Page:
Do not let your political opinions influence your investment decisions.

We will have much more on this throughout the year. As a preview, however I found this chart quite interesting.........

If you were to ask most people which party increases government spending more, the answer would be "the Democrats". However, the 3 SMALLEST increases in government spending came when Biden, Clinton, and Obama were in office.

Again, not a political statement or a statement for or against any of the administrations listed above, but the data does not support the talking points you'll continue to hear over the next several months (and beyond).

Market Charts

Despite some struggles at the end of last week, the very steep uptrend remains for the S&P 500. This likely means the words coming out of the Fed meeting will be that much more impactful.

We continue to watch small caps, which are not supporting the argument that the economy is 'strong'.

We continue to like to look at the performance of various asset classes since the beginning of 2022. The mega-cap heavy S&P 500 is doing well, but any diversified portfolio is still struggling, especially those who were overweight Small Caps or who decided to buy and hold bonds.

The Treasury Bond market is certainly concerned about inflation not hitting the Fed's target and thus having the Fed not cut rates as aggressively as expected at the start of the year. 10-year rates are right back around the important 4.3% level.

I zoomed into our Treasury Rate chart to look at just the 2024 moves. Rates have moved mostly higher throughout the year across all portions of the yield curve (other than 3-month). Should this continue stocks SHOULD wake up to this reality which could lead to at least a 'small' 5-10% correction.

Earnings cannot grow at above average rates if interest rates remain this high.

Finally, looking at spreads Investment Grade bond yields are indicating there is no default risk while high yield bonds are not too far behind. Of course the last time spreads were this low was just before the financial system imploded.

Will the Fed be able to engineer a perfect landing where nobody gets hurt? Time will tell, but we aren't putting our faith in them.

That said our models are certainly enjoying this 'goldilocks' scenario. Stay tuned to the section below for any updates to our positioning.

SEM Model Positioning

-Tactical High Yield went on a buy 11/3/2023

-Dynamic Models went to 'neutral' 2/5/2024

-Strategic Trend Models went on a buy 11/27/2023

SEM deploys 3 distinct approaches – Tactical, Dynamic, and Strategic. These systems have been described as 'daily, monthly, quarterly' given how often they may make adjustments. Here is where they each stand.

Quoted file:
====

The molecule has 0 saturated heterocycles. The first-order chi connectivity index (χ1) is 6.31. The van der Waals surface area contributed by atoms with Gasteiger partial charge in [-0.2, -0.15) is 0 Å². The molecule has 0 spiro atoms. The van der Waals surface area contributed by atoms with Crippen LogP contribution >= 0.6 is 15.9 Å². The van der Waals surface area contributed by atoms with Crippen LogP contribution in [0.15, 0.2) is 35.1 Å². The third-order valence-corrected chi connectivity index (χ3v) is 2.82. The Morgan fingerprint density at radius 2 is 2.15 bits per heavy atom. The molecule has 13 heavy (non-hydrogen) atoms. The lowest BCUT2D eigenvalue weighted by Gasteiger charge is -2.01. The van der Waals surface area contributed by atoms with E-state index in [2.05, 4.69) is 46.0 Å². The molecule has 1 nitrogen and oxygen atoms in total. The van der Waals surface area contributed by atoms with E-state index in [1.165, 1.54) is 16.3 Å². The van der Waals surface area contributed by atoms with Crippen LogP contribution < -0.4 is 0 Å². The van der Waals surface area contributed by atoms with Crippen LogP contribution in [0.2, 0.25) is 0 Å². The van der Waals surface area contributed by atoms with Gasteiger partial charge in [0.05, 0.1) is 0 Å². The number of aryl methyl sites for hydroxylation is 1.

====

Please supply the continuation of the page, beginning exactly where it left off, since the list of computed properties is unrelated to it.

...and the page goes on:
Tactical (daily): The High Yield Bond system bought the beginning of April and issued all 3 sell signals 9/28/2023. All 3 systems were back on buy signals by the close on 11/3/2023. The bond funds we are invested in are a bit more 'conservative' than the overall index, but still yielding between 7.5 -8.5% annually.

Dynamic (monthly): At the beginning of December the economic model reverted back to "bearish". This was reversed at the beginning of February. This means benchmark positions – 20% dividend stocks in Dynamic Income and 20% small cap stocks in Dynamic Aggressive Growth.

Strategic (quarterly)*:

BOTH Trend Systems reversed back to a buy on 11/27/2023

The core rotation is adjusted quarterly. On August 17 it rotated out of mid-cap growth and into small cap value. It also sold some large cap value to buy some large cap blend and growth. The large cap purchases were in actively managed funds with more diversification than the S&P 500 (banking on the market broadening out beyond the top 5-10 stocks.) On January 8 it rotated completely out of small cap value and mid-cap growth to purchase another broad (more diversified) large cap blend fund along with a Dividend Growth fund.

The * in quarterly is for the trend models. These models are watched daily but they trade infrequently based on readings of where each believe we are in the cycle. The trend systems can be susceptible to "whipsaws" as we saw with the recent sell and buy signals at the end of October and November. The goal of the systems is to miss major downturns in the market. Risks are high when the market has been stampeding higher as it has for most of 2023. This means sometimes selling too soon. As we saw with the recent trade, the systems can quickly reverse if they are wrong.

Overall, this is how our various models stack up based on the last allocation change:

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New Kent, VA
Jeff joined SEM in October 1998. Outside of SEM, Jeff is part of the worship team at LifePointe Christian Church where he plays the keyboard and bass guitar. He also coaches a club soccer team.